Guidance on pension scheme TCFD governance and reporting requirements
New Pensions Research Accountants Group (PRAG) guidance has been issued to assist preparers of pension scheme annual reports to understand Task Force on Climate-related Financial Disclosures (TCFD) reporting requirements.
The guidance provides pension scheme annual-report preparers and pension trustees with an overview of the requirements for pension schemes to implement climate-change governance arrangements and to prepare an adapted TCFD report.
Four key elements
There are four key elements to climate-change governance and reporting by pension schemes:
- Governance. Trustees must establish and maintain oversight of the climate-related risks and opportunities which are relevant to their scheme.
- Strategy. Trustees must, on an ongoing basis, identify and assess climate-related risks and opportunities which they consider will have an effect over the short term, medium term and long term on the scheme’s investment strategy and, for Defined Benefit (DB) schemes, the scheme’s funding strategy.
- Risk management. Trustees must establish and maintain processes for the purpose of enabling them to identify, assess and manage climate-related risks which are relevant to their scheme. The trustees’ management of climate-related risks must be integrated into their overall risk-management of the scheme.
- Metric and targets. Trustees must select, as a minimum, one metric which gives the total greenhouse-gas emissions of the scheme’s assets; one metric which gives the total carbon-dioxide emissions per unit of currency invested by the scheme and one further climate change metric. Trustees must set a target for their scheme in relation to at least one of the metrics which they have selected to calculate.
As part of their strategy, trustees must, as far as they are able, undertake scenario analysis in at least two scenarios where there is an increase in the global average temperature. In one of those scenarios, the global average temperature increase selected by the trustees must be within the range of 1.5 and 2 degrees Celsius above pre-industrial levels.
Climate-change scenarios can help trustees and the sponsoring employer determine how exposed the pension scheme may be to climate change. The trustees and the employer can then use the results of the analysis to identify steps to mitigate the risks.
Schemes in scope
DB and Defined Contribution (DC) private sector schemes, which have relevant assets of £5bn or more on the first scheme year-end date to fall on or after 1 March 2020, must meet the climate-change governance requirements for the current scheme year from 1 October 2021 to the end of that scheme year (unless audited accounts have not been obtained for that scheme year, in which case from the date they are obtained).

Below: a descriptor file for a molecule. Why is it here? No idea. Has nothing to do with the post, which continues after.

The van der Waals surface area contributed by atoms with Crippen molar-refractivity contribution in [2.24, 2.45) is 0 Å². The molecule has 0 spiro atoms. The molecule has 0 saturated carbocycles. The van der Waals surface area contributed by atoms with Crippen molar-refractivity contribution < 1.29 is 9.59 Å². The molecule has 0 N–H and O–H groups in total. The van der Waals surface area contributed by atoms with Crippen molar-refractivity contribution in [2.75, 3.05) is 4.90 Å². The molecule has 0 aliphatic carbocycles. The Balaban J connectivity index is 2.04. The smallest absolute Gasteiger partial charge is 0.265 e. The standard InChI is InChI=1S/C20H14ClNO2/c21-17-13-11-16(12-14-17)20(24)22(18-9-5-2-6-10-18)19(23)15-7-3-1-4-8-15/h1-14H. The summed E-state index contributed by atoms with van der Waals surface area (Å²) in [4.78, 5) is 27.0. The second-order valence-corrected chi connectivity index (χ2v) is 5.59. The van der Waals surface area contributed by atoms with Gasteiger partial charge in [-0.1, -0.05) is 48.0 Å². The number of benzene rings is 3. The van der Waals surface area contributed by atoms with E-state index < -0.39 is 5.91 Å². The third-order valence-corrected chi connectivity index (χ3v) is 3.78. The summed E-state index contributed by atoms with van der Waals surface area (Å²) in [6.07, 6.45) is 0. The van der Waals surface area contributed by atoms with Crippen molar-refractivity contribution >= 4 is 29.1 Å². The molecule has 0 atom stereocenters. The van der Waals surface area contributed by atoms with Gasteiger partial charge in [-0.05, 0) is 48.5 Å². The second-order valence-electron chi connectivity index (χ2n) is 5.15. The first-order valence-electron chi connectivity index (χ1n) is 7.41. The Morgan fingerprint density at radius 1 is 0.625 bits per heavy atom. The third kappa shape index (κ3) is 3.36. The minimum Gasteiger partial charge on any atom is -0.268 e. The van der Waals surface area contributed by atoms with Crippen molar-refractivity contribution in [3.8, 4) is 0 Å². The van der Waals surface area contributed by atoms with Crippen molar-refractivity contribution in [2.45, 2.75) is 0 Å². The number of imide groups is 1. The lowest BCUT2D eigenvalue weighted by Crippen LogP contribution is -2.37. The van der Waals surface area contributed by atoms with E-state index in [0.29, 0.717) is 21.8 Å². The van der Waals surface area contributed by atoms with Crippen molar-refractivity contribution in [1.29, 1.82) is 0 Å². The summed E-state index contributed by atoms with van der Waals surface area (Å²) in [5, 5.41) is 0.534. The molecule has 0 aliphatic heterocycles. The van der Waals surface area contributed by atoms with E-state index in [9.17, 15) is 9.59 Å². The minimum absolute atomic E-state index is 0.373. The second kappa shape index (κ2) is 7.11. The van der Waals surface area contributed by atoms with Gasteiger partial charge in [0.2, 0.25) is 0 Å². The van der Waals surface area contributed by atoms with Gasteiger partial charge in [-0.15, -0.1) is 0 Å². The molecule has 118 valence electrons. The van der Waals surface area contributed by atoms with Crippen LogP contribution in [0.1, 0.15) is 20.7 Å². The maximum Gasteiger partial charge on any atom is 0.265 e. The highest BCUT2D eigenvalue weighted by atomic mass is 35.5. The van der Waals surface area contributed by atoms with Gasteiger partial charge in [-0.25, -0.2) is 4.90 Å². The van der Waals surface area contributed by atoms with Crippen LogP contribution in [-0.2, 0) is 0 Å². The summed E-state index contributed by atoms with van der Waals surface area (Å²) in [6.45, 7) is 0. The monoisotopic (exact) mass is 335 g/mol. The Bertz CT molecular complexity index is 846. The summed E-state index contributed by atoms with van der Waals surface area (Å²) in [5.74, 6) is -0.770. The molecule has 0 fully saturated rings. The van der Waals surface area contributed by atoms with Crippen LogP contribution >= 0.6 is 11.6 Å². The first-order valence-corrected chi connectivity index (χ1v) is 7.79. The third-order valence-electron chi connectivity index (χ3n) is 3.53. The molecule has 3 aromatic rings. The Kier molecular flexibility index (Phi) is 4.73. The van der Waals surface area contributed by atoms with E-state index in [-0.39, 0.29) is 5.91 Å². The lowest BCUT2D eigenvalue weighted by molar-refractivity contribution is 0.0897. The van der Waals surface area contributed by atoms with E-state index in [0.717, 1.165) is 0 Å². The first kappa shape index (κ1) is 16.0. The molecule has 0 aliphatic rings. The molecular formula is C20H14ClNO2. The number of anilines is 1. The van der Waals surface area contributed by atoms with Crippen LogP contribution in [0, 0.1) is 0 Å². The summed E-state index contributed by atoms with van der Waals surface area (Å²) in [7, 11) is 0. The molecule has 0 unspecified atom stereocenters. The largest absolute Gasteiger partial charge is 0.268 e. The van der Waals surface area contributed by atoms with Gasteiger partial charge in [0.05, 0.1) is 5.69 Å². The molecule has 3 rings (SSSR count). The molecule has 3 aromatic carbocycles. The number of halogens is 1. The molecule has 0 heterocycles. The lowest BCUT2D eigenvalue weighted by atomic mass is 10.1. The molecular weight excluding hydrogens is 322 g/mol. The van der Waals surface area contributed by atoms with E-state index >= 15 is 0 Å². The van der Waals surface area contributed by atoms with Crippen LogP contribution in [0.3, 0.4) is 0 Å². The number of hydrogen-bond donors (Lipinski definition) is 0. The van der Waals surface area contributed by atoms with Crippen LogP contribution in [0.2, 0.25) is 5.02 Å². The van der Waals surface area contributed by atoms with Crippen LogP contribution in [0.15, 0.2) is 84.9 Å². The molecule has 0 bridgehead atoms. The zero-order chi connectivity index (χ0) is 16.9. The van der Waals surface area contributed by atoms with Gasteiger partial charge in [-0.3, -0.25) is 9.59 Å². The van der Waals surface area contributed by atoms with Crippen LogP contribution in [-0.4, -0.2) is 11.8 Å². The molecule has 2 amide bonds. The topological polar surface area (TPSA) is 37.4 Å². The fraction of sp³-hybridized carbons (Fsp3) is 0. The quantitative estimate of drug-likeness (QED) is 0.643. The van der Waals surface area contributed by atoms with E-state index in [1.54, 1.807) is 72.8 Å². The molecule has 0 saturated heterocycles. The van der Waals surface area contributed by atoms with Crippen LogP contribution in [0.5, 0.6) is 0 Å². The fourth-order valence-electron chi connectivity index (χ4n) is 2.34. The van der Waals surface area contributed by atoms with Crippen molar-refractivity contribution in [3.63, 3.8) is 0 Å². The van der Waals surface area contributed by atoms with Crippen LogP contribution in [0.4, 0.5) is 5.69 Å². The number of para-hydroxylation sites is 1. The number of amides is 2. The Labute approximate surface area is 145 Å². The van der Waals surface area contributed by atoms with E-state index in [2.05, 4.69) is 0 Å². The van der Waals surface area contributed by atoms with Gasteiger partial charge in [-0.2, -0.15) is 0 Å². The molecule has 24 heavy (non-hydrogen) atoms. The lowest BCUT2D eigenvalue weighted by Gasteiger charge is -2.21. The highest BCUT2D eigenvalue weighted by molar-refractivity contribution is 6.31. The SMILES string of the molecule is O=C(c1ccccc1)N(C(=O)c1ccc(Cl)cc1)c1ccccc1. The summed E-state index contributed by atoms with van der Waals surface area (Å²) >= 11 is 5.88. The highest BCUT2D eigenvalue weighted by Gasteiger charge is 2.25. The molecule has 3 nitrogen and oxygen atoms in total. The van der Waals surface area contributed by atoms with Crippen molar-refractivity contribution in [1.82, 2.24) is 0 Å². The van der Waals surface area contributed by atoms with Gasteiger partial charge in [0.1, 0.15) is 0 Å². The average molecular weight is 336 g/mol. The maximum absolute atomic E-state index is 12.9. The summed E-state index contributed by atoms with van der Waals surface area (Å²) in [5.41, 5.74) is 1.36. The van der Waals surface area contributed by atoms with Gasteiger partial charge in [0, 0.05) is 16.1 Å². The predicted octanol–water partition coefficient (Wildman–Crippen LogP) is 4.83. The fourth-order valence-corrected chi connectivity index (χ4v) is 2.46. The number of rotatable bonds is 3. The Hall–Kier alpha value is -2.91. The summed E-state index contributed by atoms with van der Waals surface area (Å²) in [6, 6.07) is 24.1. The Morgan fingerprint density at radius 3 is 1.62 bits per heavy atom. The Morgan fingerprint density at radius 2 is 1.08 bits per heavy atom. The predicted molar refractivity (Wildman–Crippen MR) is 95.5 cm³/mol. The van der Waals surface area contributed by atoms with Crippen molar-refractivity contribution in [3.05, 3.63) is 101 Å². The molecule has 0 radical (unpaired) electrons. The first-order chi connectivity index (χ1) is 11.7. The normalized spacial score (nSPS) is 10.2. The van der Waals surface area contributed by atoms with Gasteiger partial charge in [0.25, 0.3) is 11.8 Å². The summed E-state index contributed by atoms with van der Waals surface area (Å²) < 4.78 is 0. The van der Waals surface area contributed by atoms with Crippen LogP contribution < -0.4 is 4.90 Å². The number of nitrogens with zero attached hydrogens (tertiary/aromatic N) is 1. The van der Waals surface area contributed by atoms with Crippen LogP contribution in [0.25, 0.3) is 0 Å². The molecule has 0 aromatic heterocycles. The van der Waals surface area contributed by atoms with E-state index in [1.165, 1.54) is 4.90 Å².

Trustees must also publish a TCFD report within seven months of the end of the scheme year which is underway on 1 October 2021 (unless scheme-relevant assets are zero on the scheme year-end date).
Relevant assets (except in the case of earmarked schemes) are the net assets of the scheme, excluding bulk and individual annuity policies.
For schemes which are authorised master trusts on or after 1 October 2021, trustees must meet the climate-change governance requirements for the scheme year which is underway to the end of that scheme year and produce a TCFD report within seven months of the end of that scheme year.
These requirements will apply to authorised Collective Defined Contribution (CDC) schemes. CDC schemes are collective money purchase schemes which can be established under the Pension Schemes Act 2021 from 1 August 2022.
Schemes with relevant assets of more than £1bn but less than £5bn have an additional twelve months to comply with the climate-change governance and reporting requirements.
Trustees must include a link to the TCFD report in their scheme’s annual report and financial statements produced for that scheme year.
Schemes not in scope
DB and DC schemes, in the private sector, with relevant assets of less than £1bn are outside the scope of current legislation but can adopt the governance and reporting requirements on a voluntary basis. Smaller schemes are not expected to remain out of scope so the PRAG guidance should be of interest to the trustees of any scheme seeking to stay up to date.
DWP plan for an additional metric
The Department of Work and Pensions has recently consulted on proposals to require trustees to calculate and report a metric setting out the extent to which their scheme’s investments are aligned with the Paris Agreement goal of limiting the global average temperature increase to 1.5 degrees Celsius above pre-industrial levels.
All trustees who are subject to the climate-change governance and reporting regulations are expected to have to produce the new metric from 1 October 2022. There is no plan for a phased roll-out of this metric.
The consultation closed in January 2022 and the consultation outcome is awaited.
More about the PRAG guidance
The guidance was prepared on behalf of PRAG by its ESG Working Party and is available to PRAG members on the PRAG website.
The PRAG guidance signposts related guidance published by The Pensions Regulator (TPR) on Governance and reporting of climate-related risks and opportunities.
TPR’s guidance supports Governance and reporting of climate change risk: guidance for trustees of occupational schemes issued by the DWP. The DWP guidance is statutory.